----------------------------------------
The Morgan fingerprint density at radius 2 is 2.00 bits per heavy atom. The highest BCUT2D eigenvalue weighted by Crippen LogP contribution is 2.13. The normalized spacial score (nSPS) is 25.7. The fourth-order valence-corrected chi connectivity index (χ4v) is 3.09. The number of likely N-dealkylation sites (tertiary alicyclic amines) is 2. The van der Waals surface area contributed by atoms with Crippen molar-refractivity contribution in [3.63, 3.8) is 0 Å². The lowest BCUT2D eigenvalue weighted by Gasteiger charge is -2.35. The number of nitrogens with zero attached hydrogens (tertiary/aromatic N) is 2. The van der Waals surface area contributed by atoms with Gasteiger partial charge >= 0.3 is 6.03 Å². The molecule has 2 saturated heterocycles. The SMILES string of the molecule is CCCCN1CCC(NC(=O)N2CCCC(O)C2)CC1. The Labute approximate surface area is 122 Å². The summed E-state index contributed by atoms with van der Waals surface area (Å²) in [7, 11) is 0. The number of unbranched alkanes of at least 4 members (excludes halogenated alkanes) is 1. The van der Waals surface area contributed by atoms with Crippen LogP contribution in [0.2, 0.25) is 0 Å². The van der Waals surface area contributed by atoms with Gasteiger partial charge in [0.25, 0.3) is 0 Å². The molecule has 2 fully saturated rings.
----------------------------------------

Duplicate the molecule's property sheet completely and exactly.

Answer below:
The Morgan fingerprint density at radius 2 is 2.00 bits per heavy atom. The highest BCUT2D eigenvalue weighted by Crippen LogP contribution is 2.13. The normalized spacial score (nSPS) is 25.7. The fourth-order valence-corrected chi connectivity index (χ4v) is 3.09. The number of likely N-dealkylation sites (tertiary alicyclic amines) is 2. The van der Waals surface area contributed by atoms with Crippen molar-refractivity contribution in [3.63, 3.8) is 0 Å². The lowest BCUT2D eigenvalue weighted by Gasteiger charge is -2.35. The number of nitrogens with zero attached hydrogens (tertiary/aromatic N) is 2. The van der Waals surface area contributed by atoms with Gasteiger partial charge >= 0.3 is 6.03 Å². The molecule has 2 saturated heterocycles. The SMILES string of the molecule is CCCCN1CCC(NC(=O)N2CCCC(O)C2)CC1. The Labute approximate surface area is 122 Å². The summed E-state index contributed by atoms with van der Waals surface area (Å²) in [7, 11) is 0. The number of unbranched alkanes of at least 4 members (excludes halogenated alkanes) is 1. The van der Waals surface area contributed by atoms with Crippen LogP contribution in [0.2, 0.25) is 0 Å². The van der Waals surface area contributed by atoms with Gasteiger partial charge in [0.25, 0.3) is 0 Å². The molecule has 2 fully saturated rings.